A re-recording mixer in North America, also known as a dubbing mixer in Europe, is a post-production audio engineer who mixes recorded dialogue, sound effects and music to create the final version of a soundtrack for a feature film, television program, or television advertisement. The final mix must achieve a desired sonic balance between its various elements, and must match the director's or sound designer's original vision for the project. For material intended for broadcast, the final mix must also comply with all applicable laws governing sound mixing (e.g., the CALM Act in the United States and the EBU R128 loudness protocol in Europe).
Post-production is part of the process of filmmaking, video production, radio production and photography. Post-production includes all stages of production occurring after shooting or recording individual program segments.
An audio engineer helps to produce a recording or a live performance, balancing and adjusting sound sources using equalization and audio effects, mixing, reproduction, and reinforcement of sound. Audio engineers work on the "...technical aspect of recording—the placing of microphones, pre-amp knobs, the setting of levels. The physical recording of any project is done by an engineer ... the nuts and bolts." It's a creative hobby and profession where musical instruments and technology are used to produce sound for film, radio, television, music, and video games. Audio engineers also set up, sound check and do live sound mixing using a mixing console and a sound reinforcement system for music concerts, theatre, sports games and corporate events.
A soundtrack, also written sound track, can be recorded music accompanying and synchronized to the images of a motion picture, book, television program, or video game; a commercially released soundtrack album of music as featured in the soundtrack of a film, video, or television presentation; or the physical area of a film that contains the synchronized recorded sound.
The different names of this profession are both based on the fact that the mixer is not mixing a live performance to a live audience nor recording live on a set. That is, he or she is re-recording sound already recorded elsewhere (the basis of the North American name) after passing it through mixing equipment such as a digital audio workstation and may dub in additional sounds in the process (the basis of the European name). While mixing can be performed in a recording studio or home office, a full-size mixing stage or dubbing stage is used for feature films intended for release to movie theaters in order to help the mixer envision how the final mix will be heard in such large spaces.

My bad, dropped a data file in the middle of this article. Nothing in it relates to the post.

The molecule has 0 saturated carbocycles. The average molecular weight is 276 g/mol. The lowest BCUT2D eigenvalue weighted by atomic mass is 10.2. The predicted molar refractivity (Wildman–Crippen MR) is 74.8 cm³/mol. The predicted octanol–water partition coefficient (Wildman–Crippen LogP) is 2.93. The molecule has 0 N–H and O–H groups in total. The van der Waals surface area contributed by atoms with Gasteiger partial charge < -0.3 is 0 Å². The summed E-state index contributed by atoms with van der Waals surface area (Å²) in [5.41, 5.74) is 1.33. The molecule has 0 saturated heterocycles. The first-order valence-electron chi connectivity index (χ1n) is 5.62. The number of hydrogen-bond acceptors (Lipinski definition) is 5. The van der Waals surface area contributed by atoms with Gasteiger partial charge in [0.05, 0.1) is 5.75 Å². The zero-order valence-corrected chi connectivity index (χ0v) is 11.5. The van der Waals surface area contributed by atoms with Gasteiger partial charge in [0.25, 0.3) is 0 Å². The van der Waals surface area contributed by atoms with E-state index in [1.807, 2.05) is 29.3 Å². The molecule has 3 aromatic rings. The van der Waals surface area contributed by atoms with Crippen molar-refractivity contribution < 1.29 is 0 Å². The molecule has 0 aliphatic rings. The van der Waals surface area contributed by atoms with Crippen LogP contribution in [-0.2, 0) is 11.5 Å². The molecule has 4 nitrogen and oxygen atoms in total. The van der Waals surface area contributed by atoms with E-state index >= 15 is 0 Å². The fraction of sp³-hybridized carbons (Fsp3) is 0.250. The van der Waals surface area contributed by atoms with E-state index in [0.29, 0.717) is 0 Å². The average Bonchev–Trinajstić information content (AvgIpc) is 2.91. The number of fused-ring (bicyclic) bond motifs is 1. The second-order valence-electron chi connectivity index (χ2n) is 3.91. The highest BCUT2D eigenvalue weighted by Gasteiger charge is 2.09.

Live sound mixing is the blending of multiple sound sources by an audio engineer using a mixing console or software. Sounds that are mixed include those from instruments and voices which are picked up by microphones and pre-recorded material, such as songs on CD or a digital audio player. Individual sources are typically equalised to adjust the bass and treble response and routed to effect processors to ultimately be amplified and reproduced via a loudspeaker system. The live sound engineer listens and balances the various audio sources in a way that best suits the needs of the event.
A production sound mixer, location sound recordist, location sound engineer or simply sound mixer is the member of a film crew or television crew responsible for recording all sound recording on set during the filmmaking or television production using professional audio equipment, for later inclusion in the finished product, or for reference to be used by the sound designer, sound effects editors, or foley artists. This requires choice and deployment of microphones, choice of recording media, and mixing of audio signals in real time.
A digital audio workstation (DAW) is an electronic device or application software used for recording, editing and producing audio files. DAWs come in a wide variety of configurations from a single software program on a laptop, to an integrated stand-alone unit, all the way to a highly complex configuration of numerous components controlled by a central computer. Regardless of configuration, modern DAWs have a central interface that allows the user to alter and mix multiple recordings and tracks into a final produced piece.
During production or earlier parts of post-production, sound editors, sound designers, sound engineers, production sound mixers and/or music editors assemble the tracks that become raw materials for the re-recording mixer to work with. Those tracks in turn originate with sounds created by professional musicians, singers, actors, or foley artists.